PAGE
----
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Bondi and Sheldon cover lots of ground, deep differences, but few sparks in lone debate

Florida’s three attorney general candidates highlighted stark differences in their views on issues ranging from Obamacare to gambling and medical marijuana during a televised debate Monday, but incumbent Pam Bondi didn’t commit on the issue of the day — gay marriage.

After the Supreme Court announced it would not hear appeals from five states seeking to prevent gay marriage, Bondi hedged when asked how her office will handle a U.S. District Court judge’s decision to overturn Florida’s ban on same-sex marriages. The attorney general’s office previously has defended the ban on the state and federal level, and has appealed the district court’s decision to the 11th Circuit Court of Appeals in Atlanta.

“My office, I think it just came out less than three hours ago, will be reviewing that, see what happens next. There are a lot of other cases in the pipeline,” Bondi said. The debate, the only one scheduled for this race, was taped in Bay News 9’s studio.

Democratic opponent George Sheldon said it would be best for Floridians if Bondi dropped the matter immediately.

“Government ought to get out of the business of telling people who they can love,” he said, adding that Bondi has a “higher responsibility” to defend not only the Florida Constitution, but the U.S. Constitution, as well. “It is now clear, with the Supreme Court’s action, what that means.”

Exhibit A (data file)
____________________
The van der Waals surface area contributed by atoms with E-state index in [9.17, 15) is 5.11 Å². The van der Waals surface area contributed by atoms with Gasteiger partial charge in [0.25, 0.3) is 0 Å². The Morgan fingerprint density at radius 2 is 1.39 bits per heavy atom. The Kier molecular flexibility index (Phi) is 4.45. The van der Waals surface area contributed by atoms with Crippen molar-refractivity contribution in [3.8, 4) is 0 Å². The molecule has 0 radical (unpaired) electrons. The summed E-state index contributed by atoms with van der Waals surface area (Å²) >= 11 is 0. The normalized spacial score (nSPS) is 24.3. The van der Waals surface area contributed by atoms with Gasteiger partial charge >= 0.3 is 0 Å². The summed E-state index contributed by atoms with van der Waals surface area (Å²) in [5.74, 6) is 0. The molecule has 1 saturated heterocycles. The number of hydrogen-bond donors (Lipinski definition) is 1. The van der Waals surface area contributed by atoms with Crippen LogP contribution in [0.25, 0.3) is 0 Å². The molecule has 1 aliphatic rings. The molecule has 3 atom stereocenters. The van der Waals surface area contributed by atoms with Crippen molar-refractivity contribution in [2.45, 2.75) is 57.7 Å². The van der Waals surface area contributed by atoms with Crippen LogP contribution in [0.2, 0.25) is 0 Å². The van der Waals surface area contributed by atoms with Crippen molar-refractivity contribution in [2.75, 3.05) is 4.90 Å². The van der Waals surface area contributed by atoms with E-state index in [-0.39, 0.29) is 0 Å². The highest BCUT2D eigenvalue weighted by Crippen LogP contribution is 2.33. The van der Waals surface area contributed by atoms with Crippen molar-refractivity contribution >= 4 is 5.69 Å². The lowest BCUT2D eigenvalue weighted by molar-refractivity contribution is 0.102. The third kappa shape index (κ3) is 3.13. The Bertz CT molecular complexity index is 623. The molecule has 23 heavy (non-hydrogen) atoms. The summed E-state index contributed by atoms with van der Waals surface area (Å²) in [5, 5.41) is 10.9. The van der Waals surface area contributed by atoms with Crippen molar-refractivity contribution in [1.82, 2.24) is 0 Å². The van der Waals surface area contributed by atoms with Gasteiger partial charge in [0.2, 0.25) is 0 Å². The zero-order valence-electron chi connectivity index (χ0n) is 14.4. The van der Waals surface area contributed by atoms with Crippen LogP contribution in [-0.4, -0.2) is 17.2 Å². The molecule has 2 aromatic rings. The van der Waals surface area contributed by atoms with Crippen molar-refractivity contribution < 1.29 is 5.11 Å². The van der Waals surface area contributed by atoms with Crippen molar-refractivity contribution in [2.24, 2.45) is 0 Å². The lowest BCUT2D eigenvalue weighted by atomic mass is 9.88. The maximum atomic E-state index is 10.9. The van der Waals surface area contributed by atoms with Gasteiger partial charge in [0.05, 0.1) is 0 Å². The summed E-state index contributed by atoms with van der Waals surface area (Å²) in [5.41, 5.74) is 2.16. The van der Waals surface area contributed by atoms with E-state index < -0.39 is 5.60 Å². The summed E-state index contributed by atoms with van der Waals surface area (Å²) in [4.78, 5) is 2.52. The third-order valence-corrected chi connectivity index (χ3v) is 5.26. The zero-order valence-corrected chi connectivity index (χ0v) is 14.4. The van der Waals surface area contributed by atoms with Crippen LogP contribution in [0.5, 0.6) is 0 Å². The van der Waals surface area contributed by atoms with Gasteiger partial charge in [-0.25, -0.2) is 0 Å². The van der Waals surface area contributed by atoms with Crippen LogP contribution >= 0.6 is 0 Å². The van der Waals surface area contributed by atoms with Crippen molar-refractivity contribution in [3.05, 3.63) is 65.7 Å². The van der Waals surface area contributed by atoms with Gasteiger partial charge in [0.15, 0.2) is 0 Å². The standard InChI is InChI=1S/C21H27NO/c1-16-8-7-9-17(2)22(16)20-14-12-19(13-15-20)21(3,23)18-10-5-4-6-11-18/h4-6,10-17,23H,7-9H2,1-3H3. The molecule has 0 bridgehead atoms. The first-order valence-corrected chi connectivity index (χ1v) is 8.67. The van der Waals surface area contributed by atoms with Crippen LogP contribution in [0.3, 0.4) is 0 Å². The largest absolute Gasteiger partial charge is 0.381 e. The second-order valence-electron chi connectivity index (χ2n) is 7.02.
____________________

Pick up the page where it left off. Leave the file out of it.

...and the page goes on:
Sometimes contentiously, the candidates batted issues back and forth for an hour, including Libertarian Bill Wohlsifer, a Tallahassee attorney.

Bondi, who repeatedly stressed she was focused on making Florida a safe place to live and work, said she didn’t like provisions of Amendment 2, the medical marijuana initiative before voters. Wohlsifer, who said he helped write a medical marijuana bill brought before the Legislature in 2013 and 2014, said the amendment didn’t go far enough, while Sheldon decried the hysteria surrounding the measure. He zeroed in on concerns about the amendment’s caregiver provision, which detractors say is too broad in its definition.

“This is no different than a caregiver for a citizen whose doctor prescribes oxycodone, or doctor prescribes other kinds of things,” Sheldon said. “I happen to trust the doctors of this state in terms of how they prescribe this medication.”

Bondi shot back, saying, “I don’t have full faith in all our doctors after shutting down the pills mills. I think we’re going to have a pot clinic on every corner and that the doctors who prescribed it would have full immunity.” Story by Joshua Gillin of the Tampa Bay Times here. 

 

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